Ever since imagemakers peddled the outlandish notion of a "New Nixon" during the 1968 campaign, political narratives have been built around the way that presidential candidates mature and grow during their quest for power. (Odd how in no other profession do personalities change significantly in one's fifties and sixties). In the Politico ebook, Romney purportedly "seemed more Zen-like" after his 2008 defeat and a senior adviser confided that the candidate now no longer obsesses over "the little things."
This portrayal of Mitt the Mellow is at odds with a new article by Alec MacGillis in The New Republic highlighting the more explosive aspects of Romney's personality. (Disclosure: I am a special correspondent for the magazine). Some of the incidents that MacGillis cites are ancient history: Romney was briefly handcuffed by a Massachusetts park ranger in 1981 in an argument over whether his motorboat registration number had been painted over.
But during the 2002 Winter Olympics in Salt Lake, which he ran, Romney began personally directing traffic when an overly zealous sheriff's deputy refused to allow VIP buses to pass, because they lacked security placards. Another security official, Shaun Knopp, told reporters at the time that Romney unleashed a string of epithets. For his part, Romney insisted that the worst word he used was "H-E double hockey sticks."
Far more worrisome than Romney's ire was his use of this Victorian euphemism to describe Satan's Zip code.
Newt Gingrich: In a political year in which the conventional wisdom has been upended more times than the euro, it is not surprising that the former House speaker--now the surprise leader of the Republican pack--gets only a few walk-ons in The Right Fights Back.
In a mid-November interview with Politico for the ebook, Gingrich lambasted his former campaign advisers, most of whom are now working for Rick Perry. What particularly irked Gingrich was the suggestion that his third wife, Callista, should not campaign in South Carolina for fear of reminding voters of his tangled marital history. As Gingrich put it, without ever acknowledging his mistake in hiring these staffers, "We were surrounded by a bunch of guys who had learned politics 25 years ago and they had no idea how the world had changed."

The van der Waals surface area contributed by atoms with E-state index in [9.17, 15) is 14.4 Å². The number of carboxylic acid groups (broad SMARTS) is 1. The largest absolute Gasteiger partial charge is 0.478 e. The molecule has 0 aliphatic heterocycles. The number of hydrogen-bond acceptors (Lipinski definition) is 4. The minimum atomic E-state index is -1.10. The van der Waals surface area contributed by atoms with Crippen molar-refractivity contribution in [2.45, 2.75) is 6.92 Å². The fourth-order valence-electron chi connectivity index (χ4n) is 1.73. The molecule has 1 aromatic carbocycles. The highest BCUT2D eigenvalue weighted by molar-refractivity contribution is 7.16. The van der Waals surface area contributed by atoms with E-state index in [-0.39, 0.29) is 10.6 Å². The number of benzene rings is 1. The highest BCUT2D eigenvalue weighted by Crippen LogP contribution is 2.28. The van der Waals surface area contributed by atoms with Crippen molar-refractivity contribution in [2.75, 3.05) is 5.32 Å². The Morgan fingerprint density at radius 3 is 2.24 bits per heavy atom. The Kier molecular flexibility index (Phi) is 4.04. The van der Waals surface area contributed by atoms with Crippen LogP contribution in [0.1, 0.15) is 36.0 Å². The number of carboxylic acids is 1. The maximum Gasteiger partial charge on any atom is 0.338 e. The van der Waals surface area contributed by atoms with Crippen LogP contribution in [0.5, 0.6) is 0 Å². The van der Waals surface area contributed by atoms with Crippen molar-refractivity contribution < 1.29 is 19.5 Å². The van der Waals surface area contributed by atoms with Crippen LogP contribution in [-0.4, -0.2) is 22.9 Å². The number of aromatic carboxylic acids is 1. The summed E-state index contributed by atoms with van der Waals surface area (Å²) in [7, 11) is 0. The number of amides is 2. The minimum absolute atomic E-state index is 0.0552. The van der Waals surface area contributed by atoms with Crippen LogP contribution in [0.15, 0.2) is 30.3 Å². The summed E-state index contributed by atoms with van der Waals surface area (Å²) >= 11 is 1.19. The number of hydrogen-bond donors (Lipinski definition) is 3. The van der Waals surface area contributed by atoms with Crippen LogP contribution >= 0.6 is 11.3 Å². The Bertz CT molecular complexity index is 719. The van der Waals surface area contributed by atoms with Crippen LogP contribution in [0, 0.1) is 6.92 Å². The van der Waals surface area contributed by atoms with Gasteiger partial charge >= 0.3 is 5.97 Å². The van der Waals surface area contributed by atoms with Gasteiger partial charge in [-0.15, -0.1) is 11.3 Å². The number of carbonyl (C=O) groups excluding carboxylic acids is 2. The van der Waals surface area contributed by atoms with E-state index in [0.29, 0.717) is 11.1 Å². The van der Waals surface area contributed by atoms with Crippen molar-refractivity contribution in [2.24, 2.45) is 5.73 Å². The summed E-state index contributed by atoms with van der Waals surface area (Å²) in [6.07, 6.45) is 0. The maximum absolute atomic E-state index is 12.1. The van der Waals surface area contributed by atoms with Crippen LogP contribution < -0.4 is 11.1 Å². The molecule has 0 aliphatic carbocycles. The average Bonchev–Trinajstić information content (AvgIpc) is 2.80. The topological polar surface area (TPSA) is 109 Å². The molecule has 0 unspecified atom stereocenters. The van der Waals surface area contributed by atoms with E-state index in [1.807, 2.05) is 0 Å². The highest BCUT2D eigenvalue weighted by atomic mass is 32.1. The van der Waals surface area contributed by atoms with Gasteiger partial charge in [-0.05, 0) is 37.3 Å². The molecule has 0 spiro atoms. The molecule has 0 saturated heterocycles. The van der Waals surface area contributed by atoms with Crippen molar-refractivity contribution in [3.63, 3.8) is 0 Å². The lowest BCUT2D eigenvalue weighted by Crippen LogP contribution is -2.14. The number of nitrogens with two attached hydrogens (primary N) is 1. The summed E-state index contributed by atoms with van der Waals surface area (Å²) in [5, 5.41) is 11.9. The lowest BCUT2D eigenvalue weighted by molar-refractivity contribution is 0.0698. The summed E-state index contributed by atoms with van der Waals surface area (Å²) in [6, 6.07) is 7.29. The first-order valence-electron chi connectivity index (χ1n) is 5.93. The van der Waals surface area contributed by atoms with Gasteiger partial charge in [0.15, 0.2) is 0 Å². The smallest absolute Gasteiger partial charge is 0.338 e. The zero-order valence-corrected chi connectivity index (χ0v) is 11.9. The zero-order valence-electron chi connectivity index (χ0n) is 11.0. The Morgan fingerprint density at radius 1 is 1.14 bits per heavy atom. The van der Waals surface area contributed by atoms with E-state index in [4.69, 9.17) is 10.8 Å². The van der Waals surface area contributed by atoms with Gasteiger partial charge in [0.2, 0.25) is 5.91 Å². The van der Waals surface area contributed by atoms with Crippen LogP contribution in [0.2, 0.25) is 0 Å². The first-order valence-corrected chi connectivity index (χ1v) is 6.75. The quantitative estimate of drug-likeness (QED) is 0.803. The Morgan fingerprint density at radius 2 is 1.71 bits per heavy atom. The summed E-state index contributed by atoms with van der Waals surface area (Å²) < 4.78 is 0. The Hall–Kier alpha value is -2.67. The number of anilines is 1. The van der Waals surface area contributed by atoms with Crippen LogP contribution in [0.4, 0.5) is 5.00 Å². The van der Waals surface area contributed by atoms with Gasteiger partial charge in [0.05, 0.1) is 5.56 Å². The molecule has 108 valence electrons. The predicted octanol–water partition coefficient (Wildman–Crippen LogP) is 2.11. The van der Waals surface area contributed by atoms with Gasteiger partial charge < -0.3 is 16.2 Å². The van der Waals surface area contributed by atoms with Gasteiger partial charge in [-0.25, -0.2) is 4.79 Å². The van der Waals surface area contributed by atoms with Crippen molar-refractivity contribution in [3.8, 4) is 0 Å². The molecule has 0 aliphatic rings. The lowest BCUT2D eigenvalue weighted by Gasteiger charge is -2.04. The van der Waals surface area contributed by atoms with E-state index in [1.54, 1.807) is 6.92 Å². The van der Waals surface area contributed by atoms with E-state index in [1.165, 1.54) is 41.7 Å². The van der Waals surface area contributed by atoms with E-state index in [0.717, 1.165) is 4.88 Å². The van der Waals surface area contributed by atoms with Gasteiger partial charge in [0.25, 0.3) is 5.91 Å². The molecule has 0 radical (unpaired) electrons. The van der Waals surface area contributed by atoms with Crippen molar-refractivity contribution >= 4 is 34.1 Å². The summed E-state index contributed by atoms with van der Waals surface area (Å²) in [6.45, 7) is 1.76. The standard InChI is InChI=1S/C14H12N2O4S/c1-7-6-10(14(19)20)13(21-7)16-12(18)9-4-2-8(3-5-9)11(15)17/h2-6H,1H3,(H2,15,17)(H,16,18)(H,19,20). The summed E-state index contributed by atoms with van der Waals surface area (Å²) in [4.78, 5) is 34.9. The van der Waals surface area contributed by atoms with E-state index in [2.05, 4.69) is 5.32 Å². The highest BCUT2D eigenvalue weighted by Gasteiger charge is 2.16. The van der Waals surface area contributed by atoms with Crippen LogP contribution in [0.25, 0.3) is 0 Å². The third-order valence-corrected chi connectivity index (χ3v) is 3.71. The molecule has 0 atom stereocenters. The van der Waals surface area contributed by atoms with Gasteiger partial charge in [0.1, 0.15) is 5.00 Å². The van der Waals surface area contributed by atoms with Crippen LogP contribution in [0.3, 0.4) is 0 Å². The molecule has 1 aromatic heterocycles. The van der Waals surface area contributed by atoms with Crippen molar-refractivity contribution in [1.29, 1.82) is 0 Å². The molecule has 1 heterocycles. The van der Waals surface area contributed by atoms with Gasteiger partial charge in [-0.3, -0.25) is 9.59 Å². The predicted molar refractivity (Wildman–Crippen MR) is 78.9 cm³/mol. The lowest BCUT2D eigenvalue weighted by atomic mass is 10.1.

Rick Perry: Politico's account of the three-term Texas governor's flame-out as a presidential front-runner follows the established story line: Perry was lured into the race believing that it was a cakewalk and only belatedly discovered that it was a fire walk. The Right Fights Back does offer a few telling details like Perry privately bristling after being quizzed in Florida on his policy positions by potential major donors. Afterward a genuinely puzzled Perry asked a staffer, "Why do they need to know my position on global warming? Don't they just like me?"
That quote alone could serve as the epitaph for Perry's presidential ambitions. And, no surprise, the fund-raiser who told that story to Politico has since left the Perry campaign.
Almost all the good stories in The Right Fights Back come from the disillusioned, the disloyal and the dismissed. The advisers for candidates in sight of the nomination (see Romney, Mitt) have no incentive to transcend the banalities of the spin room. That is why campaign books dating back to Theodore White's landmark The Making of the President 1960 appeared only after Election Day. As much as we long for insights about the candidates that go beyond the humdrum details of a new Romney ad in Iowa, Politico's new ebook reminds me of a putdown that Walter Mondale hurled at Gary Hart during the 1984 Democratic primary campaign: "Where's the beef?"
Walter Shapiro is covering his ninth presidential campaign. This is the first in a series of articles examining what we know about the character and personalities of the 2012 candidates.